For the grapes' sake along the wall.





Have a great week! Haste ye back and hold your knitting close!






Wednesday, August 21, 2019

Episode 331 Toast to Good Health


Listen here or use the Flash Player on this site for current and past episodes. Flash Player is not compatible with Internet Explorer. Try a different browser like Safari. Or jaunt on over to iTunes to find the show there.


This episode is sponsored by Quince & Co and Knitcircus Yarns


Knitting Pipeline is a Bluprint Affiliate. Bluprint offers affordable online classes and supplies. When you use the link in the sidebar before purchasing I receive a small percentage of your purchase at no extra cost to you. Thank you!


Show notes are found at www.knittingpipeline.com. You can find me on Ravelry as PrairiePiper and on Instagram and YouTube as KnittingPipeline. There are two groups on Ravelry, Knitting Pipeline and Knitting Pipeline Retreats. Come join us there!

You can also find me here:


Ravelry: PrairiePiper Feel free to include me in your friends.

Instagram: knittingpipeline

Twitter: knittingline

Pinterest: Paula Emons-Fuessle

Ravelry Group

Knitting Pipeline Retreats Group.

caringbridge


Pipeliner Notes

Welcome to our newest Pipeliners who have said hello to us on the Welcome thread.

Ltebrinke who is Lori from WI, NYjets4ever who is Beth from NJ, dmheimer who is Marian from NV, SallyAnnChicago, StewFrue who is Martha in Charlottesville VA, knittertwitter1 who is Ruth in Ontario CN, and LamandaPanda who is Lamanda from GA. Welcome! And that brings us up to date on the Welcome Thread. Thank you to the wonderful moderators in our group who have said hello to those who posted in the thread.


iTunes


Thank you to NYR519 on 6/24 who might be the above-mentioned Beth from NJ.



In case you did not see my post on Instagram, I had my post chemo CT on August 8 and the results were nothing short of miraculous considering how sick I was in January. The CT of my full torso showed no cancer anywhere and my blood work was excellent. Thanks again for all your support, cards, and posts. While my sister was here for the CT and we did a video episode which I think is the best yet. We were a little punchy from quilting for two days. There was a lot of wonderful feedback on the last episode which was Momo’s Knitting and I showed the baby knits and doll knits on the video episode.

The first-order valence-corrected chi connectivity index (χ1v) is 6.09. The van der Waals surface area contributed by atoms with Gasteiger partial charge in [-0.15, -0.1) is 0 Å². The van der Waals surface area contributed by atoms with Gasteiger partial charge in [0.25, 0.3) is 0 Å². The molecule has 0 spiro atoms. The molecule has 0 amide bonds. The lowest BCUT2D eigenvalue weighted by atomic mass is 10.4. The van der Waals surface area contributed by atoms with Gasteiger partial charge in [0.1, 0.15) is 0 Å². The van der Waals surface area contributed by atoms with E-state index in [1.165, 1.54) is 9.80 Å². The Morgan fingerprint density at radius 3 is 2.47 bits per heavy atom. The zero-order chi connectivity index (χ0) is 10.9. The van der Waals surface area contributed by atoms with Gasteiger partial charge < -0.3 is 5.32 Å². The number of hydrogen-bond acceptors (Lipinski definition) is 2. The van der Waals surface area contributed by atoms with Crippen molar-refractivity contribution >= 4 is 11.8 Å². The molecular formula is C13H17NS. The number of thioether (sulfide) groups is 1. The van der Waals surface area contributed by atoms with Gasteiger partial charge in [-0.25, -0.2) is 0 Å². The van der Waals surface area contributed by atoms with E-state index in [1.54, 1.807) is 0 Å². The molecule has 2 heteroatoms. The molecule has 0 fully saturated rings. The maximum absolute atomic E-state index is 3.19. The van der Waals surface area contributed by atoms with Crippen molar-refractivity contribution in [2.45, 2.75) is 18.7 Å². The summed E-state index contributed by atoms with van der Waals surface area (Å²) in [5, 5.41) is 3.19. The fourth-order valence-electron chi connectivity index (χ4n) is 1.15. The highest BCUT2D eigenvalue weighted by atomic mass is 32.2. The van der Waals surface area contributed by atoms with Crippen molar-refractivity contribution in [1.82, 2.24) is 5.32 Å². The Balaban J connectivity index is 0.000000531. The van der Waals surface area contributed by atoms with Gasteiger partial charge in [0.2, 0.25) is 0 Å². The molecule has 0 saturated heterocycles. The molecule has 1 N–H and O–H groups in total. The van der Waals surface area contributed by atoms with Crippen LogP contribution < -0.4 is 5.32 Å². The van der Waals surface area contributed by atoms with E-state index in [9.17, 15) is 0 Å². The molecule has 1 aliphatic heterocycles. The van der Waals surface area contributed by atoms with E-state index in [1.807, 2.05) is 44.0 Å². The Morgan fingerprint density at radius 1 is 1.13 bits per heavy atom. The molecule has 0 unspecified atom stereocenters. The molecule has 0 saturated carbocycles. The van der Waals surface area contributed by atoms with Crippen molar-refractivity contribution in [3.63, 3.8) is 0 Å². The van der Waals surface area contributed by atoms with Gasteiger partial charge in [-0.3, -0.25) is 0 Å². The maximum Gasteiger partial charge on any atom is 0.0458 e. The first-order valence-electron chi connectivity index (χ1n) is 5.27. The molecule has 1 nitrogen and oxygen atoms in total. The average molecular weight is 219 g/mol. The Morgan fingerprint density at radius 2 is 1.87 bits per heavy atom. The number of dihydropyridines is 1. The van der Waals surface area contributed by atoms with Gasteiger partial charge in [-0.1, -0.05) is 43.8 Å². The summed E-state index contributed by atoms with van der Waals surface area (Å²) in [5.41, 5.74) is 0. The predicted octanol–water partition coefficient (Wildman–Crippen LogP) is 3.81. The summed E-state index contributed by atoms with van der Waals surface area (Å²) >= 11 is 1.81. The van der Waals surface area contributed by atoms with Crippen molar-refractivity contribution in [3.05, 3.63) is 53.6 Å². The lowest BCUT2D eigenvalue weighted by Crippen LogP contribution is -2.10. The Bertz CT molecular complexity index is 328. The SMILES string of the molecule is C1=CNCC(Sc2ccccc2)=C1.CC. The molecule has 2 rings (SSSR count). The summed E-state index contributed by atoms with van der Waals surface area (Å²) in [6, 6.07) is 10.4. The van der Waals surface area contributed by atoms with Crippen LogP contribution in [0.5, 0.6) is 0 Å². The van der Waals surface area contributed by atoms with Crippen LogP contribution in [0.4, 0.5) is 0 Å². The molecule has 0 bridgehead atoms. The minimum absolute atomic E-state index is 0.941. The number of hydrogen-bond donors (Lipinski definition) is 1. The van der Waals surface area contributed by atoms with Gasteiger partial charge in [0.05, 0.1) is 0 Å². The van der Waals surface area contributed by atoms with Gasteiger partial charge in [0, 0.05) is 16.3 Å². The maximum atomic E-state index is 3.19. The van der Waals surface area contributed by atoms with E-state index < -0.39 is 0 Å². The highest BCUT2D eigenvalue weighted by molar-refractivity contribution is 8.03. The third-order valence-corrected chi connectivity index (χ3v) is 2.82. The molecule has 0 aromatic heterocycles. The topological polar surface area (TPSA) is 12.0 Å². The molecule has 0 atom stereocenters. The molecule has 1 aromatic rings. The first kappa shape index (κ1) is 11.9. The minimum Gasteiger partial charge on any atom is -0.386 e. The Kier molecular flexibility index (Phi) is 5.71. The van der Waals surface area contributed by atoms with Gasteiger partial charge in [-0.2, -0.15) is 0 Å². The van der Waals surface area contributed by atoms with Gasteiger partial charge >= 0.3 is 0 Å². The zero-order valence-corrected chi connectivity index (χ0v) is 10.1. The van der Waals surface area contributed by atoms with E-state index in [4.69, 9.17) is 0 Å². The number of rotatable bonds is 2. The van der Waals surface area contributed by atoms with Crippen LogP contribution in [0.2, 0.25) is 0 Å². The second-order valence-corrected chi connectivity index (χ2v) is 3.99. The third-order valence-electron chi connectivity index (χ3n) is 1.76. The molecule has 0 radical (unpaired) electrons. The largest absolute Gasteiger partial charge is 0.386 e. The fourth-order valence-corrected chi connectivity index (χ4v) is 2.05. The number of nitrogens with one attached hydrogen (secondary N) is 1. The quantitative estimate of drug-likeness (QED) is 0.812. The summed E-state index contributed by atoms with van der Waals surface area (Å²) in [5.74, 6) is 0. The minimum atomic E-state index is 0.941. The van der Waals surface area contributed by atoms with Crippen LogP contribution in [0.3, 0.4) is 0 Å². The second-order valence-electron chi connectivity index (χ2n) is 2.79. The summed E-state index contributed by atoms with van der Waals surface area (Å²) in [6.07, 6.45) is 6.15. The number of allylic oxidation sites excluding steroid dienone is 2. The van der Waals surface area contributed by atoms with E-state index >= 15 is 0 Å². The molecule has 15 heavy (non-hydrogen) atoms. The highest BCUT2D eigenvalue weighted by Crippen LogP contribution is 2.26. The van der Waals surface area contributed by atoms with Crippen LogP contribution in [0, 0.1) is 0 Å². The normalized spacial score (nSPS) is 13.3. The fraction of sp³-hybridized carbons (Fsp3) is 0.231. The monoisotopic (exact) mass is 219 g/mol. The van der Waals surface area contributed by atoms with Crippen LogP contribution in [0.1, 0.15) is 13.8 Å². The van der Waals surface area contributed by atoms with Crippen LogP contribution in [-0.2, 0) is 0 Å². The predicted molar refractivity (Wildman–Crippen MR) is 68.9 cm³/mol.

Note from Verlyn in Ontario who wrote: …On this beautiful hot last day of July, I’ve come from a walk and was delighted to be accompanied by your podcast of the 15th. Lovely to hear you again!

Coleus…my grandmother also had it outside and inside and looking out the kitchen window I see at least a dozen specimens in pots. My current favourite is a tiny leafed one that cascades. I shall take cuttings next month for indoor plants to remind me that there will be another summer when winter has us in its icy grip. The knitters are coming this evening so I must go and show the carpet the sucking end of the vacuum. Take very good care Verlyn (steelneedles).



Events


Links to retreats and registration materials are in the Knitting Pipeline Retreats Group on Ravelry. There is also a sticky thread with all upcoming retreat dates.

Maine Retreat Maine Mitten Project

Eagle Crest Retreat October 30-Nov 2, 2019. Also will collect mittens for Threads Hope and Love

There will be no February Retreat in 2020 and beyond. I feel it ran its course and a recent remodel at the church would make it challenging to host the retreat there.


Needle Notes

Cobblestone by Jared Flood. Pullover with garter stitch details. Finishing 2nd sweater. Missed one of the decreases so I took out a couple of inches.

Barrett Wool Co Woolen Spun

Modifications: Knitting Workshop by Elizabeth Zimmermann. Check out project notes on Cobblestone #1.

Washed, laid it out on the guest bed…a dropped stitch…right in the front of the yoke. Fixed by pulling loop to the back and carefully weaving it in. Does not show at all on the front, which is all that matters…to me anyway.